Another frequently used measure of water quality along with electrical conductivity and turbidity is the pH. pH is a measure of the hydrogen ion activity in a solution. Solutions with high hydrogen (H+) or hydronium ion (H3O+) activity are called acids and solutions with low hydrogen ion activity are called bases. Another way of looking at it is by looking at the reciprocal quantity of hydroxyl ions (OH-). The more hydroxyl ions, the more basic a solution is and so on. pH is a mathematical way of quantifying these concentrations and placing them on a relative scale. It is defined as:
In a parallel fashion the quantity pOH is defined as:
Conversely, to determine the activity or concentrations given the pH or pOH, we have:
The relationship between pH and pOH at standard temperature conditions (25 degrees Celsius) is:
pH + pOH = 14
From here, we can see that the relative scale used is from a pH of 0 to a pH of 14 with 0 being very acidic, 14 being very basic, and 7 being neutral.
There are 2 basic types of techniques for measuring pH. The first type is called colorimetric measurement. The use of litmus paper is a colorimetric technique. The second type is called electrometric and is done using an electrical instrument. The instrument is calibrated with 3 standard solutions at known pHs of 4, 7, and 10. Then the instrument can be used to measure unknown solutions. The typical range for drinking water is ideally around 6 – 8.5.
Another method of analyzing water quality is through the measurement of turbidity and its correlation with total solids. Turbidity is a relative measure of the clarity of a water sample by measuring the scatter of light as it passes through a sample. A sample with high turbidity will appear unclear while a sample with low turbidity will appear more clear because light passes through it with less scatter and absorption. It is relative in that it is measured against a standardized sample of stabilized formazin or gelex. The preferred units used in turbidity measurements are nephelometric turbidity units or NTUs. It is usually measured with a nephelometric turbidimeter or spectrophotometer. A key point here is that the turbidity can be measured in just a few minutes including calibration.
Total solids can be categorized into 4 categories: suspended solids, dissolved solids, settable solids, and volatile solids. They include all the solid materials that are contained in the water matrix. They can be measured as a concentration of the sample volume using gravimetric measurement techniques. This requires that we use an Imhoff cone to measure settlable solids, a filter to measure suspended solids, and the filtrate to measure dissolved solids. Usually suspended solids is the primary concern. These constituents are what typically affect the clarity of the water. However since it is time consuming and not necessarily practical to collect a sample, put it in an evaporating dish, evaporate the water in an oven over the course of 24 hours or more, and weight the solids remaining, we attempt to find a correlation between suspended solids and turbidity. Turbidity cannot by itself be used to quantify the concentration of suspended solids in a body of water. However by analyzing a few samples we can find and plot the correlation between concentration of suspended solids and turbidity. This gives us a relationship (valid only for a particular location and time) so that we can determine the amount of suspended solids in a body of water by simply measuring the turbidity.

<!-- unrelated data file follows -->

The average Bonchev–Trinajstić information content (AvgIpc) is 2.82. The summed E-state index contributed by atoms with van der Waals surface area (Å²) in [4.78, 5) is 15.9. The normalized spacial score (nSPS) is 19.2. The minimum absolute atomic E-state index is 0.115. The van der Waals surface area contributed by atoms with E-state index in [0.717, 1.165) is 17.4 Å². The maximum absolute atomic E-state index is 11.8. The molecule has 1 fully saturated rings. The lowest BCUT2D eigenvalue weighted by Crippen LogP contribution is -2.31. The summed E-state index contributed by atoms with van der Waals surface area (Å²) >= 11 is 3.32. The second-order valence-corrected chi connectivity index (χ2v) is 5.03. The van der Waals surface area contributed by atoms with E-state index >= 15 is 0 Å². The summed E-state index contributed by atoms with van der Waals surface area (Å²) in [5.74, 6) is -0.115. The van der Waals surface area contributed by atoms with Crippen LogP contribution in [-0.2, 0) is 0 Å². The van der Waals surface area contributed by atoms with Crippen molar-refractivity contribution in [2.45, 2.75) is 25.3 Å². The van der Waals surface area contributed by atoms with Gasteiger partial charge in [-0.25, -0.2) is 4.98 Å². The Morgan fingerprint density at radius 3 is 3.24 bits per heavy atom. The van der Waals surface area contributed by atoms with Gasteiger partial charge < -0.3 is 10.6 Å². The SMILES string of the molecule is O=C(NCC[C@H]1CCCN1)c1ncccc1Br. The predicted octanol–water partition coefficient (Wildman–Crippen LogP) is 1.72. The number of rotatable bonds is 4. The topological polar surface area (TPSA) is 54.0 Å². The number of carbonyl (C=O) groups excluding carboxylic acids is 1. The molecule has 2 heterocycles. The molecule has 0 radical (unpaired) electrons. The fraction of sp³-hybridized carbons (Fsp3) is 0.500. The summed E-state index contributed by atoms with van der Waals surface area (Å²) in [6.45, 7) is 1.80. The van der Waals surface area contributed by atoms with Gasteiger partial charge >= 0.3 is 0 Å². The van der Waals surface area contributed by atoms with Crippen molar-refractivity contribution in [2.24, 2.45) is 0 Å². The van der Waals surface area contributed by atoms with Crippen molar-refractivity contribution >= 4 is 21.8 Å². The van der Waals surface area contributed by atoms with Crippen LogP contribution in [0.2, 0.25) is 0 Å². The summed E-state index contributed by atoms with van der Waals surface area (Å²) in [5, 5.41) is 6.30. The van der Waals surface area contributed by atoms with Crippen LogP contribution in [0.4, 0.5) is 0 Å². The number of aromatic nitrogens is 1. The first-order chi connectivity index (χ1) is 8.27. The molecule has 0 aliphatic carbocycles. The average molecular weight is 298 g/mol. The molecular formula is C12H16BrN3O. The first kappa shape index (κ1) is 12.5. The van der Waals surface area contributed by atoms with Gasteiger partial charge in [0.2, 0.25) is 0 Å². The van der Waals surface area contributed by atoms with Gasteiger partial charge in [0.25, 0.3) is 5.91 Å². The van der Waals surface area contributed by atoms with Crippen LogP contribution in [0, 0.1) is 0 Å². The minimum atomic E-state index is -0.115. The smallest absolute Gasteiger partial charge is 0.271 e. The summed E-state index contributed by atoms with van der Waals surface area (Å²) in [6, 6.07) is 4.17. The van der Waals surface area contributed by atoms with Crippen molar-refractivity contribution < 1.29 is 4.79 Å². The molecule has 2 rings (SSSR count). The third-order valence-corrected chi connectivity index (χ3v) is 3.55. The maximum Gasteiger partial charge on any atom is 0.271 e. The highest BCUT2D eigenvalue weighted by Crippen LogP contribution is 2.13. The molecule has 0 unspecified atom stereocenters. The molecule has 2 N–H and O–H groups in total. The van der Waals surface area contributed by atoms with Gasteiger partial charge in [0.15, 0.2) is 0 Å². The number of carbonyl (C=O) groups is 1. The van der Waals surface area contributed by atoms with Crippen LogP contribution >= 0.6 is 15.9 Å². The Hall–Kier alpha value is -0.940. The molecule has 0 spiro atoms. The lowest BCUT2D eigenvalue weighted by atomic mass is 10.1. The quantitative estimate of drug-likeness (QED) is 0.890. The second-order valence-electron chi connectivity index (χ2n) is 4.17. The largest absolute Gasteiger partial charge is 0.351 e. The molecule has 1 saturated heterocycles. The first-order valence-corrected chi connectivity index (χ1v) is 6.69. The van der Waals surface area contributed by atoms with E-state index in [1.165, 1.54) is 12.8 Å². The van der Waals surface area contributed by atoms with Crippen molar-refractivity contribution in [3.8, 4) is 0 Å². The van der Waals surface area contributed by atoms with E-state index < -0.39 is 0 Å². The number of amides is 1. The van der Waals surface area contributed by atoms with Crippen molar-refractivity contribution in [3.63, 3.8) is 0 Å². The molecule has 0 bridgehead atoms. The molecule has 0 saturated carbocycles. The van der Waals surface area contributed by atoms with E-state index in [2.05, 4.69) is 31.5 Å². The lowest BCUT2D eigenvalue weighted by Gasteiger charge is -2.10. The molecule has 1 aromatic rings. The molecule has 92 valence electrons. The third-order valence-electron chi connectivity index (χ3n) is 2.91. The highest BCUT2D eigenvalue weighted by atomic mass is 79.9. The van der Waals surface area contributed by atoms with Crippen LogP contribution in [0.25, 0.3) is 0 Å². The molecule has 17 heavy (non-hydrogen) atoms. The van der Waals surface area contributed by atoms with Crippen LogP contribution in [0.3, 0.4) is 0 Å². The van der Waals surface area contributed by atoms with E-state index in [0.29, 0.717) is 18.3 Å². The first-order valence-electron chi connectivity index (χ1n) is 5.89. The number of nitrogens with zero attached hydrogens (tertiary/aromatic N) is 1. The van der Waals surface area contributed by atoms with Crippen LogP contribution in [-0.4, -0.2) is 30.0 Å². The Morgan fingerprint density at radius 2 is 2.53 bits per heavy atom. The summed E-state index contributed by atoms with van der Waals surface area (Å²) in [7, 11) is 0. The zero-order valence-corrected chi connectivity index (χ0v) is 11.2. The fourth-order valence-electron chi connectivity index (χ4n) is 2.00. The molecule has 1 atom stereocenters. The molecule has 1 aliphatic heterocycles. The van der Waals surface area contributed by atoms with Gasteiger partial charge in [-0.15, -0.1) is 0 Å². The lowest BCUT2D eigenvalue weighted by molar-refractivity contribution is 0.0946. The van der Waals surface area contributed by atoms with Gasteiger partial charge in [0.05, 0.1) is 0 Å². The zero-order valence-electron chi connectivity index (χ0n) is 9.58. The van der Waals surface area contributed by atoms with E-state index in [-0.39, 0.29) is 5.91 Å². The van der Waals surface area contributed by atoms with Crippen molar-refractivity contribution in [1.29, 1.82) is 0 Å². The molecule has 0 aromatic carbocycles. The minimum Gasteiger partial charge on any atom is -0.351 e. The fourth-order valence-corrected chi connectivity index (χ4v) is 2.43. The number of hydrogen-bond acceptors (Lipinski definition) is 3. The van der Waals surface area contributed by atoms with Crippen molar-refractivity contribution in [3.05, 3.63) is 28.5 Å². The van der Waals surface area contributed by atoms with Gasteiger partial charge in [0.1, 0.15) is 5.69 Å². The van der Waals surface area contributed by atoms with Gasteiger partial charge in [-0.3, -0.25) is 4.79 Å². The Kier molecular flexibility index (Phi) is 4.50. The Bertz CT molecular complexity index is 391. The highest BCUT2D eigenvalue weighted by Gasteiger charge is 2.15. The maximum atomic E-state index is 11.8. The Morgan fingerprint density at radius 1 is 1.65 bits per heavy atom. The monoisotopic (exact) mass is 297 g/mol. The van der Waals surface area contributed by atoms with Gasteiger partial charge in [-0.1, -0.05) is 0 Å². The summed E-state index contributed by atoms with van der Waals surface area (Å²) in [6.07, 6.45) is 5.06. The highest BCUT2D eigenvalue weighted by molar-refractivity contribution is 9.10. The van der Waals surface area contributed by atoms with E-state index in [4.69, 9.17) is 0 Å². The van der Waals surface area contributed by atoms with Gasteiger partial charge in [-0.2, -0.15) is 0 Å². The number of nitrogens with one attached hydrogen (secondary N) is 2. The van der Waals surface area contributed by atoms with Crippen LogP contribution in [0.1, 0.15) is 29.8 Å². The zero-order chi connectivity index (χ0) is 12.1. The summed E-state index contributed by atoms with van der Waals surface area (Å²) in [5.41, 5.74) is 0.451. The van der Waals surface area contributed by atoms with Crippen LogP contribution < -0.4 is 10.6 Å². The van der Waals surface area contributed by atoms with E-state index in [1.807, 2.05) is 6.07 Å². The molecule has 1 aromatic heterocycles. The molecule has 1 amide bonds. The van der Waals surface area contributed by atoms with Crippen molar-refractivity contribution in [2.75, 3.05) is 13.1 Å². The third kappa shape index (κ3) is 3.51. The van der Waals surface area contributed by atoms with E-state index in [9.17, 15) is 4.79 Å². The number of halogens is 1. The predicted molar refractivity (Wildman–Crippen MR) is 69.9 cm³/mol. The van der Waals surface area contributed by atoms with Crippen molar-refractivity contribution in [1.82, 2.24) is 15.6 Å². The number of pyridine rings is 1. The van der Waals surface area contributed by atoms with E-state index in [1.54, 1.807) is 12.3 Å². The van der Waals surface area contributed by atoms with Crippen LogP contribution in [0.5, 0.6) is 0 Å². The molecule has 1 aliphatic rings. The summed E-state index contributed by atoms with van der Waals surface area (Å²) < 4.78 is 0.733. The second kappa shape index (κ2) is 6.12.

The primary reasons that suspended solids are a concern is first, simple aesthetics and second, the harboring of pathogens or pathogen supporting envirnoments. The EPA has set primary drinking water quality standards at less than 1 NTU. Prior to 2002, less than 5 NTU was acceptable.
Our first environmental engineering lab was concerning one method of water quality assessment called electrical conductivity. The theory behind this technique is based on the fact that pure water is not a good conductor of electricity. As the amount of inorganic, ionic elements or compounds in the water increases, the conductivity also increases. Conductivity also increases with temperature, therefore most results are standardized at 25 degrees Celsius. With this understanding we can make comparative analysis of conductivity values to assess the purity of the water. Conductivity in this context is usually in units of microsiemens per centimeter. In the lab we utilized a handheld electrical conductivity meter like the one above. Below is a table we were given of the typical value range found in different types of water.
The reason for the high conductivity in seawater is the high salt content and thus a high number of sodium and chloride ions in this aqueous solution. If you are interested in additional information, I found a good EPA website concerning water quality monitoring and electrical conductivity.